If you are just getting started check out our website setup services. We can help you get your domain name setup too.

 

Hosting

Now that you have your domain name you have to connect it to your website.

Your website lives on a (computer) server at a hosting company (AKA a host.)

Your domain name is tied to both your website and to your email addresses, but they don’t have to be in the same place, and where you register your domain name isn’t tied to where your  website is hosted.

Some examples:

You register your domain name with GoDaddy and sign up for a hosting account at the same time.  At any time you can move your domain name to a new registrar. They will add whatever time you have left on your registration to their first year. If you want to leave GoDaddy you can move your website (hosting account) to another hosting company and point your domain name to the new hosting company by changing some settings.

You register your domain name with NameSilo, a company that only does domain registration, and doesn’t offer hosting, and you host your website at Dreamhost. Dreamhost can handle your email, but they recommend that you set it up through Gmail or Google apps, and offer that as an option through the set up process.

What you need to know:  You can move your domain name, hosting and email independent of each other. If you change to a new registrar before the term is up at the old one, the new one will generally credit you for whatever amount of time is left at the old registrar, so you don’t lose any money.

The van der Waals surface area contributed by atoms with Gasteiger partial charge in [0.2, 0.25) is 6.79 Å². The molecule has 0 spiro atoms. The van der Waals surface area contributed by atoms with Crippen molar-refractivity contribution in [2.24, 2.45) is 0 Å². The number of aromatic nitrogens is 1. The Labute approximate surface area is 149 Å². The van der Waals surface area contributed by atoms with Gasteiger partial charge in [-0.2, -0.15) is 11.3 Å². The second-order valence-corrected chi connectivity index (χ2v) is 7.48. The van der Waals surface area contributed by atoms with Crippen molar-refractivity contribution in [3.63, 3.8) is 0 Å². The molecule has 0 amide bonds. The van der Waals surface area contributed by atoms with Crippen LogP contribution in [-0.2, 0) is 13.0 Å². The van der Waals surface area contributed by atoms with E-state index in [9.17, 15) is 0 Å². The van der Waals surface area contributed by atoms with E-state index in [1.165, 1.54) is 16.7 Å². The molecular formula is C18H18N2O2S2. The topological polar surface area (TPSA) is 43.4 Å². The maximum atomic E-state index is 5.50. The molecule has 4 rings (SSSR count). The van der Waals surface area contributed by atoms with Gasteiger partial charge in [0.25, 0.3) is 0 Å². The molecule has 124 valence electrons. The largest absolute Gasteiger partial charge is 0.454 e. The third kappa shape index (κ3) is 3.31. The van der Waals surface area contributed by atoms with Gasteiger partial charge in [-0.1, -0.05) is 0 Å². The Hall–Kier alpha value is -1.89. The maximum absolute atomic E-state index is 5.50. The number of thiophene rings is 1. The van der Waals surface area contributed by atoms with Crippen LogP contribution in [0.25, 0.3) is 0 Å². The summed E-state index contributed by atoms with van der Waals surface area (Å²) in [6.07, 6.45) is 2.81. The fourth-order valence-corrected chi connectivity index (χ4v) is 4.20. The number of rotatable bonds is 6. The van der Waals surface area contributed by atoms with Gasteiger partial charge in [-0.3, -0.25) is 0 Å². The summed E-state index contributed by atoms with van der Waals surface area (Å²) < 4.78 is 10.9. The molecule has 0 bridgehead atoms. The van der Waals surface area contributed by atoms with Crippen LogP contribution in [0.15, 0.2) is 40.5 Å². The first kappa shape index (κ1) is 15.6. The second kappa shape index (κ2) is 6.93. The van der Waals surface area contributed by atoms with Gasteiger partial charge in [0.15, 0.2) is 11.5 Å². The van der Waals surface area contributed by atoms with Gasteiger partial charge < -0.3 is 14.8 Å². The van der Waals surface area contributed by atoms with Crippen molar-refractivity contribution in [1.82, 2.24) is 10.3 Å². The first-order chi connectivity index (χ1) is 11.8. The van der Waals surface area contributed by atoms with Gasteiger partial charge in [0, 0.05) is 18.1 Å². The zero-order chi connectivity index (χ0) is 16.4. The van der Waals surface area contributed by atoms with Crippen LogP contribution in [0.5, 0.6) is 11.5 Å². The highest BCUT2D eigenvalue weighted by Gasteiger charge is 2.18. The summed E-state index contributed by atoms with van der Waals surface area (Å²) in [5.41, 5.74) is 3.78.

WordPress or something else.

I often say that the biggest internet myth is that WordPress is easy. Sure it’s easy for some people, but they are a minority. For most people there is a real learning curve.

The good news is that you don’t have to learn to build a WordPress website to be able to manage one. You can think of it sort of like music. You don’t need to be able to write music, to compose a song or a symphony to be able to play one. If you learn which keys to press on the piano you can play a song without knowing anything about composing.

The same is true for WordPress. You can have someone build a website for you (we can do that) and you can learn to update and maintain it. The WordPress Garden Club is about just that — learning to care for and maintain your WordPress Website.

Hosted websites vs. Self-hosted

One of the things that often confuses people new to WordPress is the difference between WordPress.org and WordPress.com.

WordPress.org is the community supported site. At that site you can download the software and any of the thousands of plug-ins that add functionality to the basic program. You can install a WordPress site at any hosting company. Most of them have a simple process for doing it.